Cigarette smoking is associated with adverse pathological response and increased disease recurrence amongst patients with muscle-invasive bladder cancer treated with cisplatin-based neoadjuvant chemotherapy and radical cystectomy: a single-centre experience

Luca Boeri, Matteo Soligo, Igor Frank, Stephen A. Boorjian, Robert H. Thompson, Matthew Tollefson, Fernando J. Quevedo, John Cheville, Robert Jeffrey Karnes

Research output: Contribution to journalArticle

6 Citations (Scopus)

Abstract

Objective: To investigate the association between smoking status and pathological response to cisplatin-based neoadjuvant chemotherapy (NAC) and survival outcomes in patients with muscle-invasive bladder cancer (MIBC) treated with radical cystectomy (RC). Patients and Methods: We reviewed 201 patients treated with NAC and RC for cT2–cT4N0M0 BC between 01/1999 and 01/2015. Smoking status was categorised as: ‘never', ‘former', and ‘current' smoker. Pathological response to NAC was defined as: complete (ypT0N0), partial (ypTis/Ta/T1, N0), and no response (ypT2–4 or ypN+). Clinicopathological characteristics were analysed according to smoking status. Logistic regression analyses tested the association between smoking status and pathological response to NAC. Cox regression analyses tested risk factors associated with recurrence, overall (OM) and cancer-specific mortality (CSM). Results: Overall, there were 58 (28.9%) never smokers, 87 (43.3%) former smokers, and 56 (27.9%) current smokers. No response to NAC was more frequently noted in current smokers (73.2%; P = 0.007). Former smoker (odds ratio [OR] 2.28; P = 0.024) and current smoker statuses (OR 4.52; P < 0.001) were significantly associated with no response to NAC, after adjusting for age, gender, Charlson Comorbidity Index, and clinical stage. Similarly, current smoking status (hazard ratio [HR] 2.14; P = 0.03) and extravesical pathological tumour stage (HR 3.31; P < 0.001) were independently associated with an increased risk of recurrence after RC. Conclusion: Cigarette smoking was significantly associated with adverse pathological response to cisplatin-based NAC in patients with MIBC treated with RC. Current smokers were at significantly higher risk of disease recurrence as compared to former and never smokers.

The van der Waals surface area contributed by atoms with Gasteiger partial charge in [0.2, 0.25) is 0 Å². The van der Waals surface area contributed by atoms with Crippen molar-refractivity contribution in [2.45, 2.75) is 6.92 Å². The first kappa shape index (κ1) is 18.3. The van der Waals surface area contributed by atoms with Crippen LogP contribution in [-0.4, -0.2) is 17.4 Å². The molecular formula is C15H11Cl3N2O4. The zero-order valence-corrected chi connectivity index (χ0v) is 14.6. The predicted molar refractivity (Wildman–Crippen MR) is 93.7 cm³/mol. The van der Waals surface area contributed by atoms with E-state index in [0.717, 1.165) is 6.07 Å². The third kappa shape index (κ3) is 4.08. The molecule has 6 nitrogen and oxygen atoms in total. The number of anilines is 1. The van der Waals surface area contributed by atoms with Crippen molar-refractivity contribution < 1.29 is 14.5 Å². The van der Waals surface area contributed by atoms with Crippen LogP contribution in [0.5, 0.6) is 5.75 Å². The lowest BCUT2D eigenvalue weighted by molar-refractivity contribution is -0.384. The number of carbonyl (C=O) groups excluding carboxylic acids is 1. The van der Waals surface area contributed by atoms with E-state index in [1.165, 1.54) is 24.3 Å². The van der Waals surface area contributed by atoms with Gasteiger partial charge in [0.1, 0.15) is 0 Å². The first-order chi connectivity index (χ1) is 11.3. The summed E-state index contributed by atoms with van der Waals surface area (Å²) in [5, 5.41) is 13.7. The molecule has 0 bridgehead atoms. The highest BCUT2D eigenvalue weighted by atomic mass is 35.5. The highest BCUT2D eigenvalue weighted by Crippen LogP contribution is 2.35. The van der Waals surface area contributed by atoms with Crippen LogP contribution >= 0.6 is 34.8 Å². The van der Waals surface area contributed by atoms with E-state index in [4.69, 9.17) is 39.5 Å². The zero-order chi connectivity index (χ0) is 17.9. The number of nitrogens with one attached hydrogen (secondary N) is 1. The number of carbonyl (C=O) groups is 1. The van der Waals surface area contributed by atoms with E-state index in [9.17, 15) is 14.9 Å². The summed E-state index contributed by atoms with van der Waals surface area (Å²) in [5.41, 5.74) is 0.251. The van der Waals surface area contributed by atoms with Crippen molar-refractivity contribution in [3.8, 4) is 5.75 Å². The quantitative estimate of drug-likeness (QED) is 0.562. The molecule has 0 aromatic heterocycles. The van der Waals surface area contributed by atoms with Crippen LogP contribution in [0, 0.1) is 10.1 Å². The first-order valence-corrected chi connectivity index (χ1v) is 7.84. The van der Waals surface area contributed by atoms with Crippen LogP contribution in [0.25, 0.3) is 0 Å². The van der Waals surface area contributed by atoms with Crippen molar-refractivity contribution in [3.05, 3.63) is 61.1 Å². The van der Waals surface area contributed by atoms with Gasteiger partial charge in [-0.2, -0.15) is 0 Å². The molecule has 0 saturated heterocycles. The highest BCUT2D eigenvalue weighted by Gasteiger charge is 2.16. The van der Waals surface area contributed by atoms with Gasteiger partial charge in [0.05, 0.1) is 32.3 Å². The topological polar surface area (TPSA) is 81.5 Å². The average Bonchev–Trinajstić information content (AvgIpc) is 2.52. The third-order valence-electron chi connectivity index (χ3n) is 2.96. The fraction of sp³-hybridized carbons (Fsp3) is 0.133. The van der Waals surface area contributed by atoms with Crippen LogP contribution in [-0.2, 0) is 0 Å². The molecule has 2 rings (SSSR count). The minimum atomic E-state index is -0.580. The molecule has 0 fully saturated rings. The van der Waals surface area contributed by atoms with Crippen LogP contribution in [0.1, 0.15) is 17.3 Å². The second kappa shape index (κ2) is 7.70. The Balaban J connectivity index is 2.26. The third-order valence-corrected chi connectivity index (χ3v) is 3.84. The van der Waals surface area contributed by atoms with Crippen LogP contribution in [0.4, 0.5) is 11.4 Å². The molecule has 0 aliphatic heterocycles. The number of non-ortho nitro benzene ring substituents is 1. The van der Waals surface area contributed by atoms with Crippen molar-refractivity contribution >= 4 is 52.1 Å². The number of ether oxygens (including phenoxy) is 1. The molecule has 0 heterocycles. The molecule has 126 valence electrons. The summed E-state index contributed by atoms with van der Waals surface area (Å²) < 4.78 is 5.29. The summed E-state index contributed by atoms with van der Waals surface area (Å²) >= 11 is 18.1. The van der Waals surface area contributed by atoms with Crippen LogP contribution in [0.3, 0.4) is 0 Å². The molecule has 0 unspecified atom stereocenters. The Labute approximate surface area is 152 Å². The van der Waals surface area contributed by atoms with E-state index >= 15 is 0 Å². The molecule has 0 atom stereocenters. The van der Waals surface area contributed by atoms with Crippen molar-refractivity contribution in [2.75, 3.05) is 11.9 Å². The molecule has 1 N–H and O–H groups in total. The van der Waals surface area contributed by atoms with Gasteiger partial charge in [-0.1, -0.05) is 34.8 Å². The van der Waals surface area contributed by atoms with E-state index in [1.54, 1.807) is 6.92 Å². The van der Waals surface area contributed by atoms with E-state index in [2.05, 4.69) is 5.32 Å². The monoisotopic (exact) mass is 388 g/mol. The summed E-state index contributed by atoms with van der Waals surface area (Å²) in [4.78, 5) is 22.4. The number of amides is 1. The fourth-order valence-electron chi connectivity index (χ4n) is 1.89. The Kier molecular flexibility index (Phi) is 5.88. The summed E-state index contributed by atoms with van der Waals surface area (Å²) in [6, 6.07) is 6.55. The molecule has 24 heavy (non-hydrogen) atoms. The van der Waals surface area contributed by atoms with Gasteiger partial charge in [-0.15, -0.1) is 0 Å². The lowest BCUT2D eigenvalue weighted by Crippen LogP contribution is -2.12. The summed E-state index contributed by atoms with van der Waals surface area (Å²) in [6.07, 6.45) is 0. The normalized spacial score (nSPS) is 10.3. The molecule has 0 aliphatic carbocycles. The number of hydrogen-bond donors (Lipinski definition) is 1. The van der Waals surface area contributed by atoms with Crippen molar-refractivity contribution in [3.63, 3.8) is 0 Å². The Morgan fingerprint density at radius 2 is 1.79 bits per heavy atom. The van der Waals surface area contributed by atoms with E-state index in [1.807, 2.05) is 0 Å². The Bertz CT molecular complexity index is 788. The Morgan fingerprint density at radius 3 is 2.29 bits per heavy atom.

Original languageEnglish (US)
JournalBJU International
DOIs
StateAccepted/In press - Jan 1 2019

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Cystectomy
Urinary Bladder Neoplasms
Cisplatin
Smoking
Recurrence
Drug Therapy
Muscles
Odds Ratio
Regression Analysis
Comorbidity
Neoplasms